Iran Summons Saudi Envoy Over Mecca Stampede

Iranian officials lose no time accusing Saudi Arabia of neglect causing lethal stampede, after previously suggesting holy sites be divided.

Arutz Sheva Staff ,

Muslim pilgrims in Mecca
Muslim pilgrims in Mecca

Iran accused Saudi Arabia of safety errors after at least 43 of its citizens died Thursday in a stampede that killed 717 Muslim pilgrims during the annual hajj ceremonies, marking the worst such disaster in 25 years.

After saying the kingdom was responsible for the tragedy, Deputy Foreign Minister Hossein Amir Abdollahian said Saudi's envoy to Tehran would be summoned to the foreign ministry.

The head of Iran's hajj organization, Said Ohadi, said that, for "unknown reasons," two paths had been closed off near the site of the "stoning of the devil" ritual where the stampede occurred. In the ritual Muslims throw rocks at a pillar representing the devil.

"This caused this tragic incident," he said on state television. The names of all Iranians killed in the stampede were read out in a sombre live broadcast in Tehran by a spokesman for the hajj organization.

Saudi Health Minister Khaled al-Falih has for his part blamed undisciplined pilgrims for the tragedy, saying it could have been avoided if they had "followed instructions."

Mecca divided?

Following Abdollahian's lead, Alaeddin Boroujerdi, Chairman of the National Security and Foreign Policy Commission of Iran's parliament, also blamed the Saudis.

Boroujerdi told the semi-official Fars News Agency that: "the Saudi government showed that it is ineligible and incompetent to manage the hajj ceremony."

The statement echoes comments by senior Egyptian religious officials to Iranian media, in which the possibility was raised that Saudi authority over the hajj ceremony and Meccan holy sites might be divided among Muslim states.

Those comments came before the stampede, but after an unusual crane collapse two weeks ago at the Grand Mosque in Mecca. The collapse killed 107 people and wounded 238 at the holiest site in Islam which houses the Kaaba cube Muslims pray towards, and it ironically took place on September 11, caused by high winds and a sandstorm.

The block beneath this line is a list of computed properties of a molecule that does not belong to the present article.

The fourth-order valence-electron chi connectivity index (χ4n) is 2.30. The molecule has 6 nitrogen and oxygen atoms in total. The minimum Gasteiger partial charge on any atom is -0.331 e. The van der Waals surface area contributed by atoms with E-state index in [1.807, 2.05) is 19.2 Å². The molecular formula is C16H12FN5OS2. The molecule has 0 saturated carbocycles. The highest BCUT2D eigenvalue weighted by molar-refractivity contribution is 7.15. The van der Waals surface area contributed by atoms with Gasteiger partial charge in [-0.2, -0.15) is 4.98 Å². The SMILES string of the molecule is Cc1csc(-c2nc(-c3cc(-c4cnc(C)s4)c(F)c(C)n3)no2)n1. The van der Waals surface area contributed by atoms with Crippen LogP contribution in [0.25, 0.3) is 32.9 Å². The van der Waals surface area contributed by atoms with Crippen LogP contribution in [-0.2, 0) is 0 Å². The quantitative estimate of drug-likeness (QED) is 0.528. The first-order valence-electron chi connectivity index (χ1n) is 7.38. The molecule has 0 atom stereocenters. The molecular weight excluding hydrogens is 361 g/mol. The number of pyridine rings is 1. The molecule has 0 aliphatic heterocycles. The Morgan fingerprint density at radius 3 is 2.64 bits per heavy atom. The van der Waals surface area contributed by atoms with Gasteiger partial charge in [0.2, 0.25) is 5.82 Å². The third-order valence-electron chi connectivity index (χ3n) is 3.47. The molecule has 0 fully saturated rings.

Following the crane collapse Saudi Arabia barred the Saudi Binladin Group from new projects - the Group is owned by the family of Osama bin Laden.

Reporting on Thursday's tragedy, Saudi's civil defense service has said at least 717 people were killed and 805 hurt.

Ohadi of Iran's hajj organization said the path closures had left only three routes to the area where the stoning ceremony was held in Mina, about five kilometers (three miles) from Mecca.

As well as the dead, at least 60 Iranians were injured, he said.

"Saudis should be held accountable"

"Today's incident shows mismanagement and lack of serious attention to the safety of pilgrims," said Ohadi. "There is no other explanation. The Saudi officials should be held accountable."

Abdollahian also accused Saudi officials of "tactlessness" over the lack of safety measures at the hajj.

"We can in no way be indifferent to this irresponsible behavior of Saudi Arabia. This will be dealt with through diplomatic channels," he said on state television.

Iran has set up a special headquarters at the accident site to support Iranian pilgrims.

"Saudi Arabian officials are responsible for this incident and they should immediately endeavor to take effective measures for managing the existing crisis and providing full security for pilgrims," Abdollahian told the official IRNA news agency.

AFP contributed to this report.